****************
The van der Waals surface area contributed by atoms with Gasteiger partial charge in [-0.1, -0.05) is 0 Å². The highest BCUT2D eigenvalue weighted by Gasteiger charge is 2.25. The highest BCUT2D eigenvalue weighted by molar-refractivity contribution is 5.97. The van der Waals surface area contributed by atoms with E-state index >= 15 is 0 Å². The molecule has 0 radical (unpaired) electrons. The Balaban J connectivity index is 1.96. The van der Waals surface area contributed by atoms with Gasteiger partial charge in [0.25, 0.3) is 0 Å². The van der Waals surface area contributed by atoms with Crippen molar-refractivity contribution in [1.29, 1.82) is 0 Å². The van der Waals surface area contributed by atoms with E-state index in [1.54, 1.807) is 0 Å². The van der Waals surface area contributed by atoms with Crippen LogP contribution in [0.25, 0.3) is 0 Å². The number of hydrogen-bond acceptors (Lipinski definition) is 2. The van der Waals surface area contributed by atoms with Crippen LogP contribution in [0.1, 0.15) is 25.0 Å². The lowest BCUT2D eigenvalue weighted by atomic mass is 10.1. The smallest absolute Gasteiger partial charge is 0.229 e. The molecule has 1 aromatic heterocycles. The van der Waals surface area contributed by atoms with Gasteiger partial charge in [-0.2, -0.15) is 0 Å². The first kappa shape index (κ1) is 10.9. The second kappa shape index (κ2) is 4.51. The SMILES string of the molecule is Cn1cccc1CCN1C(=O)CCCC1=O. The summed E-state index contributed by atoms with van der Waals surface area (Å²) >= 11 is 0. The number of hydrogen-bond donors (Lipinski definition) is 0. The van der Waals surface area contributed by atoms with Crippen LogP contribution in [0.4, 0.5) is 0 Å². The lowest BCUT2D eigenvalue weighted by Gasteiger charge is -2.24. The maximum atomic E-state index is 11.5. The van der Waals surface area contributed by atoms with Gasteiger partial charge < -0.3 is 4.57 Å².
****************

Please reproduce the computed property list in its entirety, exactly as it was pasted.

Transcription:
The van der Waals surface area contributed by atoms with Gasteiger partial charge in [-0.1, -0.05) is 0 Å². The highest BCUT2D eigenvalue weighted by Gasteiger charge is 2.25. The highest BCUT2D eigenvalue weighted by molar-refractivity contribution is 5.97. The van der Waals surface area contributed by atoms with E-state index >= 15 is 0 Å². The molecule has 0 radical (unpaired) electrons. The Balaban J connectivity index is 1.96. The van der Waals surface area contributed by atoms with Gasteiger partial charge in [0.25, 0.3) is 0 Å². The van der Waals surface area contributed by atoms with Crippen molar-refractivity contribution in [1.29, 1.82) is 0 Å². The van der Waals surface area contributed by atoms with E-state index in [1.54, 1.807) is 0 Å². The van der Waals surface area contributed by atoms with Crippen LogP contribution in [0.25, 0.3) is 0 Å². The number of hydrogen-bond acceptors (Lipinski definition) is 2. The van der Waals surface area contributed by atoms with Crippen LogP contribution in [0.1, 0.15) is 25.0 Å². The lowest BCUT2D eigenvalue weighted by atomic mass is 10.1. The smallest absolute Gasteiger partial charge is 0.229 e. The molecule has 1 aromatic heterocycles. The van der Waals surface area contributed by atoms with Gasteiger partial charge in [-0.2, -0.15) is 0 Å². The first kappa shape index (κ1) is 10.9. The second kappa shape index (κ2) is 4.51. The SMILES string of the molecule is Cn1cccc1CCN1C(=O)CCCC1=O. The summed E-state index contributed by atoms with van der Waals surface area (Å²) >= 11 is 0. The number of hydrogen-bond donors (Lipinski definition) is 0. The van der Waals surface area contributed by atoms with Crippen LogP contribution in [0.4, 0.5) is 0 Å². The lowest BCUT2D eigenvalue weighted by Gasteiger charge is -2.24. The maximum atomic E-state index is 11.5. The van der Waals surface area contributed by atoms with Gasteiger partial charge < -0.3 is 4.57 Å².